HAVANA The Colombian government and leftist FARC rebels clashed on Monday over how to incorporate Latin America's oldest guerrilla movement into the democratic process, as they began the latest round of peace talks in Havana.
The FARC reiterated its demand that Colombia's 2014 general election be postponed a year in favor of a constituent assembly to chart the country's political future.
The government has repeatedly rejected the proposal and insisted a peace agreement must be reached by the end of 2013.
Former vice president and lead government negotiator, Humberto de la Calle quickly dismissed the FARC proposal before Monday's talks began.
"There are clear parameters for talks on this point (political participation) agreed upon last year by both sides," he said. "That is what the government is willing to discuss and nothing more."
In May, after six months of negotiations facilitated by Cuba and Norway, the two sides reached an historic agreement on agricultural reform that calls for developing rural areas and providing land to the people living there.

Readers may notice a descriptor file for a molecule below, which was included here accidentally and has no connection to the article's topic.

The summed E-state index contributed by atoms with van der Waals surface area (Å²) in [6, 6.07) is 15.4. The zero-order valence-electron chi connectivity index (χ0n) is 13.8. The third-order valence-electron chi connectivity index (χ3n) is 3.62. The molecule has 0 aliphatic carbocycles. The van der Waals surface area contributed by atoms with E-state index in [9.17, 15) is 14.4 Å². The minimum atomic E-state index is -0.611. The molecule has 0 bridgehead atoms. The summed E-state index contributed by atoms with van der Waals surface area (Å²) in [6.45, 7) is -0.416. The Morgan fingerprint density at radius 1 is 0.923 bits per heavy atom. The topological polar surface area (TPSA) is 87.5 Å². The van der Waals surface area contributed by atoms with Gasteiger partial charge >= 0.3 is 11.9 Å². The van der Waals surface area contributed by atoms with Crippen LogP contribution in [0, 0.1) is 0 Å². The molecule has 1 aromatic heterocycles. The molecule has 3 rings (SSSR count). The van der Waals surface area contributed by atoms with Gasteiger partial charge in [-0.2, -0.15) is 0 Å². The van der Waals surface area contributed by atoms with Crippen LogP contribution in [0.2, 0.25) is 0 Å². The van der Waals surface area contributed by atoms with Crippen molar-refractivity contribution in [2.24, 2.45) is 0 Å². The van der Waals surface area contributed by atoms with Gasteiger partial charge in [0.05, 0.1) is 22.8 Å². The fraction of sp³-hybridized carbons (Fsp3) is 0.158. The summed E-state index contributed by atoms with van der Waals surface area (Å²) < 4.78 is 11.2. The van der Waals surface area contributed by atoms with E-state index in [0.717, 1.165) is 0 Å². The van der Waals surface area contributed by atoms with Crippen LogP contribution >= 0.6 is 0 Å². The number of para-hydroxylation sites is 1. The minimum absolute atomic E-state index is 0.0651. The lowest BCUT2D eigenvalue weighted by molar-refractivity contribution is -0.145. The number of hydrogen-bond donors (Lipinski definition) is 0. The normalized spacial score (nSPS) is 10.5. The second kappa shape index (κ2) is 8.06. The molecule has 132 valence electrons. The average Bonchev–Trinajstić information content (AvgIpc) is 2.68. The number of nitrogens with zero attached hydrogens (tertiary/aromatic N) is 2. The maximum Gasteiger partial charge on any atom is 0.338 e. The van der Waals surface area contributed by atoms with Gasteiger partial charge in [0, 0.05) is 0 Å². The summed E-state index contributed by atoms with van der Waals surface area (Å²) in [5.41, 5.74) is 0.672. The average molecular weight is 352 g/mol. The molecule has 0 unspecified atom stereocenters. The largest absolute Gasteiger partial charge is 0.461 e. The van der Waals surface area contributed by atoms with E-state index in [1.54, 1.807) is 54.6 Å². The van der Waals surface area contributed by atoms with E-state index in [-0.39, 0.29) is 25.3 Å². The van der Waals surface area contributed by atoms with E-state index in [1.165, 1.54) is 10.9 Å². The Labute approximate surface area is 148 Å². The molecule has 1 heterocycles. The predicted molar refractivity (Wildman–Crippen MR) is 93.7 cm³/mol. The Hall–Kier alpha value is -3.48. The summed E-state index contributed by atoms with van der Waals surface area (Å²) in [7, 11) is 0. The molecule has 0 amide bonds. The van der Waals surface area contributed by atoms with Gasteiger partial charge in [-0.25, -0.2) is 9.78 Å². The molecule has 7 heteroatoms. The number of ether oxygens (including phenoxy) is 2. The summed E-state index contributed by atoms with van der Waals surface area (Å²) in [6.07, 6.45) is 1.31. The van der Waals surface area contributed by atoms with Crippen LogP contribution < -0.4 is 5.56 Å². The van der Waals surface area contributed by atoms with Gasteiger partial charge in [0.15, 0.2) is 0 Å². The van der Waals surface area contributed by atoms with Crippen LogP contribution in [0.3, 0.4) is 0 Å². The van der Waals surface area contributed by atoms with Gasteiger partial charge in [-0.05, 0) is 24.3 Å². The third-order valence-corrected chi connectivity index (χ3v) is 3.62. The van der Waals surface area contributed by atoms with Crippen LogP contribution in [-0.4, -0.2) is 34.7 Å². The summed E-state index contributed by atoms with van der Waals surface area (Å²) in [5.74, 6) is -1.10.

But they remain at loggerheads over the second item on their six-point agenda: turning the FARC from insurgents into political participants.
More than 100,000 people have died and millions have been displaced in fighting since FARC, or Revolutionary Armed Forces of Colombia, was founded in 1964 as a communist agrarian reform movement.
The talks recess every few weeks, then resume, even as the conflict rages on.
Rebels blew up an oil pipeline and the government sentenced their leader and FARC's chief negotiator to long prison terms on various charges during the most recent break in negotiations. The negotiator remains in Cuba with temporary immunity.
Other unresolved issues include the drug trade, compensation for victims and implementation of the final accord.
Colombian President Juan Manuel Santos initiated the peace talks last year in the belief that the FARC had been so weakened by the government's 10-year, U.S.-backed offensive that its leaders were ready to end to the fighting.
Three previous peace attempts have failed. The rebels have been pushed into far corners of the country but can still attack oil and mining operations vital to Colombia's economic growth
(Reporting by Marc Frank; additional reporting by Rosa Tania Valdes; Editing by Doina Chiacu)